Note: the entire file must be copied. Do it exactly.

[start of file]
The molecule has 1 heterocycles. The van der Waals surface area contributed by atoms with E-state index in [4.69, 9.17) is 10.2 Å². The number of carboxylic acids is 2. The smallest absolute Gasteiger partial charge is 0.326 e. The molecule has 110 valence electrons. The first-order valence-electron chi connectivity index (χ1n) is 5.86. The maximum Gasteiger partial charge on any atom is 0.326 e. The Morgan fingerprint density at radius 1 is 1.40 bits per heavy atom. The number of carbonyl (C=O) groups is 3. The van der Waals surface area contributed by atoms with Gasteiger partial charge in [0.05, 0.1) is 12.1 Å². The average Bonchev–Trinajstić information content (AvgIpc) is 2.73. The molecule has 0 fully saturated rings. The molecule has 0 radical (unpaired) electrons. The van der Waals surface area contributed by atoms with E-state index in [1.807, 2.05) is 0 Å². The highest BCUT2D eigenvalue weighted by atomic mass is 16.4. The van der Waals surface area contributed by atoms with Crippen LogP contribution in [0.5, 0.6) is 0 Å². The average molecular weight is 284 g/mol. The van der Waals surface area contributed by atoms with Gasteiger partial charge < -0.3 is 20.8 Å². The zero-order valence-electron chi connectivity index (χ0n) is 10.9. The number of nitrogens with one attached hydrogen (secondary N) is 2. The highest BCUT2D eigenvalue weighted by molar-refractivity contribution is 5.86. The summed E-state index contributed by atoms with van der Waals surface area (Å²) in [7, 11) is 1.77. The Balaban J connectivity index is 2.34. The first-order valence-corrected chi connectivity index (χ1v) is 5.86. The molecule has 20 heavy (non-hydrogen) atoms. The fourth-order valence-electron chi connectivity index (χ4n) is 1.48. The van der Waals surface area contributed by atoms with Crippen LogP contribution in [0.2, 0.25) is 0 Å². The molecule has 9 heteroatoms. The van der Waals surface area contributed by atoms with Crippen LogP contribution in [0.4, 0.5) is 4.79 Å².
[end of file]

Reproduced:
The molecule has 1 heterocycles. The van der Waals surface area contributed by atoms with E-state index in [4.69, 9.17) is 10.2 Å². The number of carboxylic acids is 2. The smallest absolute Gasteiger partial charge is 0.326 e. The molecule has 110 valence electrons. The first-order valence-electron chi connectivity index (χ1n) is 5.86. The maximum Gasteiger partial charge on any atom is 0.326 e. The Morgan fingerprint density at radius 1 is 1.40 bits per heavy atom. The number of carbonyl (C=O) groups is 3. The van der Waals surface area contributed by atoms with Gasteiger partial charge in [0.05, 0.1) is 12.1 Å². The average Bonchev–Trinajstić information content (AvgIpc) is 2.73. The molecule has 0 fully saturated rings. The molecule has 0 radical (unpaired) electrons. The van der Waals surface area contributed by atoms with E-state index in [1.807, 2.05) is 0 Å². The highest BCUT2D eigenvalue weighted by atomic mass is 16.4. The van der Waals surface area contributed by atoms with Crippen LogP contribution in [0.5, 0.6) is 0 Å². The average molecular weight is 284 g/mol. The van der Waals surface area contributed by atoms with Gasteiger partial charge < -0.3 is 20.8 Å². The zero-order valence-electron chi connectivity index (χ0n) is 10.9. The number of nitrogens with one attached hydrogen (secondary N) is 2. The highest BCUT2D eigenvalue weighted by molar-refractivity contribution is 5.86. The summed E-state index contributed by atoms with van der Waals surface area (Å²) in [7, 11) is 1.77. The Balaban J connectivity index is 2.34. The first-order valence-corrected chi connectivity index (χ1v) is 5.86. The molecule has 20 heavy (non-hydrogen) atoms. The fourth-order valence-electron chi connectivity index (χ4n) is 1.48. The van der Waals surface area contributed by atoms with Crippen LogP contribution in [0.2, 0.25) is 0 Å². The molecule has 9 heteroatoms. The van der Waals surface area contributed by atoms with Crippen LogP contribution in [0.4, 0.5) is 4.79 Å².